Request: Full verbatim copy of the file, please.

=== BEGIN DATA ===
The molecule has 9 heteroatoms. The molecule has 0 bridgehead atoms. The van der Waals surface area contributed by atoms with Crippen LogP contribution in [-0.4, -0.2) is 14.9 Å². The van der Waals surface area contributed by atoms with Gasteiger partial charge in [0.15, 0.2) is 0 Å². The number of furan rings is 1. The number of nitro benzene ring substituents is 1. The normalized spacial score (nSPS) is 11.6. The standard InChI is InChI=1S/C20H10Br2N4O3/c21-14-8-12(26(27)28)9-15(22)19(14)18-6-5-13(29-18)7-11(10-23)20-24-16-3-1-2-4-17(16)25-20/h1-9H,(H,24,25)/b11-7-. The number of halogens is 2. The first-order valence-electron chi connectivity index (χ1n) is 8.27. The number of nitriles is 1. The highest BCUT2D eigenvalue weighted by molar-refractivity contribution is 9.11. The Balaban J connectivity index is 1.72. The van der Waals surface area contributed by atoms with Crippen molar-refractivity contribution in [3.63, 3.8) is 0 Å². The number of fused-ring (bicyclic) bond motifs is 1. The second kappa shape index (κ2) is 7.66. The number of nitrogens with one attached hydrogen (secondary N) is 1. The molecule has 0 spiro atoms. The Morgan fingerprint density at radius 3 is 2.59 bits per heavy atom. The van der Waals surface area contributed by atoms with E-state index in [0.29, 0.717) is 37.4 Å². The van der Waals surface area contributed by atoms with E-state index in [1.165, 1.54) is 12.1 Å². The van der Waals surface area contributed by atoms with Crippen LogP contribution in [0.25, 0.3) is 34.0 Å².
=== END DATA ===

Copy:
The molecule has 9 heteroatoms. The molecule has 0 bridgehead atoms. The van der Waals surface area contributed by atoms with Crippen LogP contribution in [-0.4, -0.2) is 14.9 Å². The van der Waals surface area contributed by atoms with Gasteiger partial charge in [0.15, 0.2) is 0 Å². The number of furan rings is 1. The number of nitro benzene ring substituents is 1. The normalized spacial score (nSPS) is 11.6. The standard InChI is InChI=1S/C20H10Br2N4O3/c21-14-8-12(26(27)28)9-15(22)19(14)18-6-5-13(29-18)7-11(10-23)20-24-16-3-1-2-4-17(16)25-20/h1-9H,(H,24,25)/b11-7-. The number of halogens is 2. The first-order valence-electron chi connectivity index (χ1n) is 8.27. The number of nitriles is 1. The highest BCUT2D eigenvalue weighted by molar-refractivity contribution is 9.11. The Balaban J connectivity index is 1.72. The van der Waals surface area contributed by atoms with Crippen molar-refractivity contribution in [3.63, 3.8) is 0 Å². The number of fused-ring (bicyclic) bond motifs is 1. The second kappa shape index (κ2) is 7.66. The number of nitrogens with one attached hydrogen (secondary N) is 1. The molecule has 0 spiro atoms. The Morgan fingerprint density at radius 3 is 2.59 bits per heavy atom. The van der Waals surface area contributed by atoms with E-state index in [0.29, 0.717) is 37.4 Å². The van der Waals surface area contributed by atoms with E-state index in [1.165, 1.54) is 12.1 Å². The van der Waals surface area contributed by atoms with Crippen LogP contribution in [0.25, 0.3) is 34.0 Å².